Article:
I4.0 Rockwool - Advanced reconfigurable tool for quality inspection of flexible material
The purpose of this activity is to develop a highly adaptable robot tool, based on inhouse designed mechanical arms, for handling flexible Rockwool products to be incorporated into an automatic quality control system.
Project partners: Companies involves are Rockwool, Danish Technological Institute and C&H System A/S. The development will be done in collaboration between SDU Robotics and SDU Mechanical Engineering.
Contact: Aljaz Kramberger
Period: 01.08.2022 - 31.10.2023
Read more: I4.0 Rockwool is an activity supplementing the MADE Fast project 3.18 Rockwool. You can find more information about MADE FAST here.
In this project, we aim to develop an end-to-end framework for setting up force-sensitive tasks on soft and deformable objects. This project will focus on two research tasks:
1) serial elastic actuator (SEA) for constraining and controlling the output force, and
2) a learning-from-demonstration framework for adapting the robot’s impedance profile to the waypoints along the trajectory.
Period: 01.03.2023 - 30.09.2024
In this PhD project - I4.0 DanfossDemonstrator -, a virtual description of the robot systems is created in the form of a Digital Twin in a software tool that allows to run simulations of assembly tasks and execute the same logic using physical components (VEROSIM). Robot tasks are represented as Services and visualized as ServiceBlocks in a Visual Programming interface. Programs are automatically generated starting from a digital description of the assembly task and can be easily modified thanks to the simplified programming interface, reducing the complexity of handling product variants. Among the partner companies, KUKA is collaborating to define the software solutions to control industrial robots, and LEGO and Danfoss are providing industrial use cases to apply the technology in real manufacturing environments(LEGO Demonstrator and the proposed Danfoss Demonstrator).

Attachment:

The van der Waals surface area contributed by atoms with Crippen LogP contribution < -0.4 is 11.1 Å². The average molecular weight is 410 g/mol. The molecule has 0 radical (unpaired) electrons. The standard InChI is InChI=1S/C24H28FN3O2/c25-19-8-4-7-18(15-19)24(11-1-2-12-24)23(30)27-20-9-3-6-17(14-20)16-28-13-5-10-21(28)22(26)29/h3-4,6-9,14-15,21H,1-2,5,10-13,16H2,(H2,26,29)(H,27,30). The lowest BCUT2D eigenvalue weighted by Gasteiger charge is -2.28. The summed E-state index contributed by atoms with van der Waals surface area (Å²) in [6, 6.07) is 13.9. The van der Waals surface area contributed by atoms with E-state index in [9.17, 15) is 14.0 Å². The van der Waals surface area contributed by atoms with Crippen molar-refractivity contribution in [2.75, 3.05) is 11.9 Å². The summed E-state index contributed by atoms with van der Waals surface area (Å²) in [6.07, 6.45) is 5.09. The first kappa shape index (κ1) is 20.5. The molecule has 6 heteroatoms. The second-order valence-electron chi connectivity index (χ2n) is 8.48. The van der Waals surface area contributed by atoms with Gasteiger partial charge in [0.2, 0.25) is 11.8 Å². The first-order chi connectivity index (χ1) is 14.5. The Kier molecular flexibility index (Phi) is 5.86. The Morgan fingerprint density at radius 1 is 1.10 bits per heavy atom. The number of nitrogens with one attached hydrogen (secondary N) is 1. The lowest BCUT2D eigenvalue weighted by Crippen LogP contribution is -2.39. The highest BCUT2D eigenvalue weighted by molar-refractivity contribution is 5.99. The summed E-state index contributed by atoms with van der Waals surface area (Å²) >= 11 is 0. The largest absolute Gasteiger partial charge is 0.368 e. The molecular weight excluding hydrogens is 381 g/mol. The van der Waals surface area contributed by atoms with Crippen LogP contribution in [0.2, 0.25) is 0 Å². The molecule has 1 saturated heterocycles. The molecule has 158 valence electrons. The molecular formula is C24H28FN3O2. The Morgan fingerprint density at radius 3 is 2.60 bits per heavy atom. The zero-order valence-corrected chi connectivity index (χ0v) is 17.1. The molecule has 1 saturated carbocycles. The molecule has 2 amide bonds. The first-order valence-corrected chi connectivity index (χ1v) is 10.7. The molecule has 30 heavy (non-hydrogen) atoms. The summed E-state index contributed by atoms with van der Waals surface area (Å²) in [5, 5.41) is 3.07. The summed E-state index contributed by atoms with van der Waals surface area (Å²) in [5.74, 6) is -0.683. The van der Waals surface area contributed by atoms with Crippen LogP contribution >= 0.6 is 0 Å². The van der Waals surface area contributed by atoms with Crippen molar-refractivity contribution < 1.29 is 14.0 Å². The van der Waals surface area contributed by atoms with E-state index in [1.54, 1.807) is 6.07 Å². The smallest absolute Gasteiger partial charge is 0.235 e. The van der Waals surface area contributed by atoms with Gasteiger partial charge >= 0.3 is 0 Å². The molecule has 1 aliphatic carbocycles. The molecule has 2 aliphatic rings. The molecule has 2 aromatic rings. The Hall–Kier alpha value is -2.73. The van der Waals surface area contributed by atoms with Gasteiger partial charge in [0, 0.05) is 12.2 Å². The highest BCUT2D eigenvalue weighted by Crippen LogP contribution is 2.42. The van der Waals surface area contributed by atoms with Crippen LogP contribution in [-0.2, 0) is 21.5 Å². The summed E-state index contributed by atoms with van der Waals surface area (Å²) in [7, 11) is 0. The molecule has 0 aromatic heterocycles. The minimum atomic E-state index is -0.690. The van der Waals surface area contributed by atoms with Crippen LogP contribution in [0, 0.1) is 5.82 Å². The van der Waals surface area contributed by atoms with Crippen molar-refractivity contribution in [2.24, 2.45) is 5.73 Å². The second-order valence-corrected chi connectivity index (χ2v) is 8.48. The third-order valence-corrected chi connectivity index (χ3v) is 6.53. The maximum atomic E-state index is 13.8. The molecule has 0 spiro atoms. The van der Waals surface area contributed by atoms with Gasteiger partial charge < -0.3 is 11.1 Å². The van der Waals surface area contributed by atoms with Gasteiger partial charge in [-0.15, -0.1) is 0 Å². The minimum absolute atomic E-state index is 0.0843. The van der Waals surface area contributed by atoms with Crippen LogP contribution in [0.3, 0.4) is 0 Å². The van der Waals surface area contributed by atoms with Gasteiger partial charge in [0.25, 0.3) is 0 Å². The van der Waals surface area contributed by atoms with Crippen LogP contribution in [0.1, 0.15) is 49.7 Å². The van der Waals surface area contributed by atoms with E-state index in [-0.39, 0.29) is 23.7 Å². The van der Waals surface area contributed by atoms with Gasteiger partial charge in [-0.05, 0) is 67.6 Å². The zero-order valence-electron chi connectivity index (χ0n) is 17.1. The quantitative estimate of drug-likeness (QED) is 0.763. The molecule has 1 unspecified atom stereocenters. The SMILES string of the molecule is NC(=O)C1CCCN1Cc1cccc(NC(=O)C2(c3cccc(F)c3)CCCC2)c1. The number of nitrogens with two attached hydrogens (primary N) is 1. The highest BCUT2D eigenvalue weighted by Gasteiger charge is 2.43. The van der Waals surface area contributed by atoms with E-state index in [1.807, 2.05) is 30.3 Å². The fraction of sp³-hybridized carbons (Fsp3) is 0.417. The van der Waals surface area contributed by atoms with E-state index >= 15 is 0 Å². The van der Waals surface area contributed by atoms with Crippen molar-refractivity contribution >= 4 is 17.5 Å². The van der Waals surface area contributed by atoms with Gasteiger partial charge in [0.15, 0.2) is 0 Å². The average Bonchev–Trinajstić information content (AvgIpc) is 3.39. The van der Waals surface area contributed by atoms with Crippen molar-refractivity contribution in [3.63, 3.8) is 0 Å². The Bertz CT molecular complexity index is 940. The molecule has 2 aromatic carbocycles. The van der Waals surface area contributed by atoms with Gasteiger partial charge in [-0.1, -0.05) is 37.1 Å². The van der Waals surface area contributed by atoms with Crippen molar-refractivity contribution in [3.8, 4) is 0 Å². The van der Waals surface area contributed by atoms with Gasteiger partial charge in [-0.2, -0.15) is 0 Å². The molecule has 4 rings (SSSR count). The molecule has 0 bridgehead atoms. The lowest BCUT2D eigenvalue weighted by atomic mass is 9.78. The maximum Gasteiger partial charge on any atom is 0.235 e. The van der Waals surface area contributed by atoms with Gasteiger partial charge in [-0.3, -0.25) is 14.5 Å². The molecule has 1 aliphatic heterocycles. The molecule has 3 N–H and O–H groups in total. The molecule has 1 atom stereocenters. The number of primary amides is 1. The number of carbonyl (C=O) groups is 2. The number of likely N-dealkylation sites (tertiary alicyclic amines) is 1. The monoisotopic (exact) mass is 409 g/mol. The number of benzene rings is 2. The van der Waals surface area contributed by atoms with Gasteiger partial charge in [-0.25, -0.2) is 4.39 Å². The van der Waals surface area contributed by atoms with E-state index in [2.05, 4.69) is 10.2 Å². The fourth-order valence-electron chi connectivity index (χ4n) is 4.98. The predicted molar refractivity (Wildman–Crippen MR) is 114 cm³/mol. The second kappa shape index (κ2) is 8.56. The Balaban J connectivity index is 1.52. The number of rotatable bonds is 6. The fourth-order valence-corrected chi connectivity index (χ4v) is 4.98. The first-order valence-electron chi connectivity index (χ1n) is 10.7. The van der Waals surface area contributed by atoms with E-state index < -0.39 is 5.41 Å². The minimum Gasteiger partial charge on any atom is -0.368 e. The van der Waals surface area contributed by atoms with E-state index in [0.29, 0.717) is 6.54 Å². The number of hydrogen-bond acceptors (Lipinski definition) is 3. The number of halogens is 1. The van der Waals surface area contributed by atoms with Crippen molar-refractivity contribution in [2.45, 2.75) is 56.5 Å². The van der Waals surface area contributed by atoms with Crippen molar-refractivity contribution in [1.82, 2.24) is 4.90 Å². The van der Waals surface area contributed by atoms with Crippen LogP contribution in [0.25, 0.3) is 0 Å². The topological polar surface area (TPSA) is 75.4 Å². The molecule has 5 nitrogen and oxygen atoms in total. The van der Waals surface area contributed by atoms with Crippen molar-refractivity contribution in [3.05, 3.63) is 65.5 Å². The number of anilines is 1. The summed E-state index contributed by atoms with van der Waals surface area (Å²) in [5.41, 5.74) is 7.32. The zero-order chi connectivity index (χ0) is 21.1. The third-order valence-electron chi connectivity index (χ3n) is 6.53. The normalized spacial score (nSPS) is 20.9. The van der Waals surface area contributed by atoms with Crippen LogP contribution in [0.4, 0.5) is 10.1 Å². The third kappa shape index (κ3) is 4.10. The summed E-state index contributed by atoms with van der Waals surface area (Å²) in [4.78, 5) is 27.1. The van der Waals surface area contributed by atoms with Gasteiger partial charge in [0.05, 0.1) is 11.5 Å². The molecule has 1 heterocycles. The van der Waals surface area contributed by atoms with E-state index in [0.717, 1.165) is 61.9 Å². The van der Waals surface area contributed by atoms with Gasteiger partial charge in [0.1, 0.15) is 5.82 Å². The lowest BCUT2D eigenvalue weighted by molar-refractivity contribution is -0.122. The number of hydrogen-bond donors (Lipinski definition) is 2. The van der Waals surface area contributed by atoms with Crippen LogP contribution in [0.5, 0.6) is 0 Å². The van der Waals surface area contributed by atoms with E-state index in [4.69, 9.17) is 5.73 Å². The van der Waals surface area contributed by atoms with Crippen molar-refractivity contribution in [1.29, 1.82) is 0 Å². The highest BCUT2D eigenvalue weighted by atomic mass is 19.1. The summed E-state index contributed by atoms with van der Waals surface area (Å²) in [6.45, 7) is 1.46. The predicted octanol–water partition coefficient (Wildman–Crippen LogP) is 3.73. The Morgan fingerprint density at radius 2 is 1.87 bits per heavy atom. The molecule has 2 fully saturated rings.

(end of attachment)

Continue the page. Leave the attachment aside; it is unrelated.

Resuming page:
Project partners: KUKA, LEGO and Danfoss Drives
Contact: Alberto Sartori
Period: 01.09.2022 - 30.09.2023
Read more: I4.0 Danfoss Demonstrator is an activity supplementing the MADE Fast project 3.02 - Agile programming - in collaboration with KUKA, LEGO and Danfoss Drive. You can find more information about MADE FAST here , and an article about the MADE LEGO demonstrator here (only in Danish).
The main goal of an earlier project was investigating deep learning methods for semantic understanding (e.g., action segmentation and classification) of demonstrations of industrial assembly tasks using limited sensory input. This I4.0 Deep Learning from Demonstration project will further develop this methodology, as well as research state-of-the-art methods, such as implicit behavioral cloning, for robust uncalibrated policy learning from demonstration.
Period: The project runs until 31.12.2023
I4.0 Bin-Picking (Developing Bin-Picking Solutions for Robotics) aims to develop and test bin-picking solutions employing computer vision. By utilizing computer vision for bin-picking, two main benefits can be obtained: shorter set-up time and faster run-time. The set-up time can be reduced as modifications only need to be made in the software, without hardware changes. The faster run-time can be achieved as the grasping operation can be performed directly in the bin, without any intermediate steps.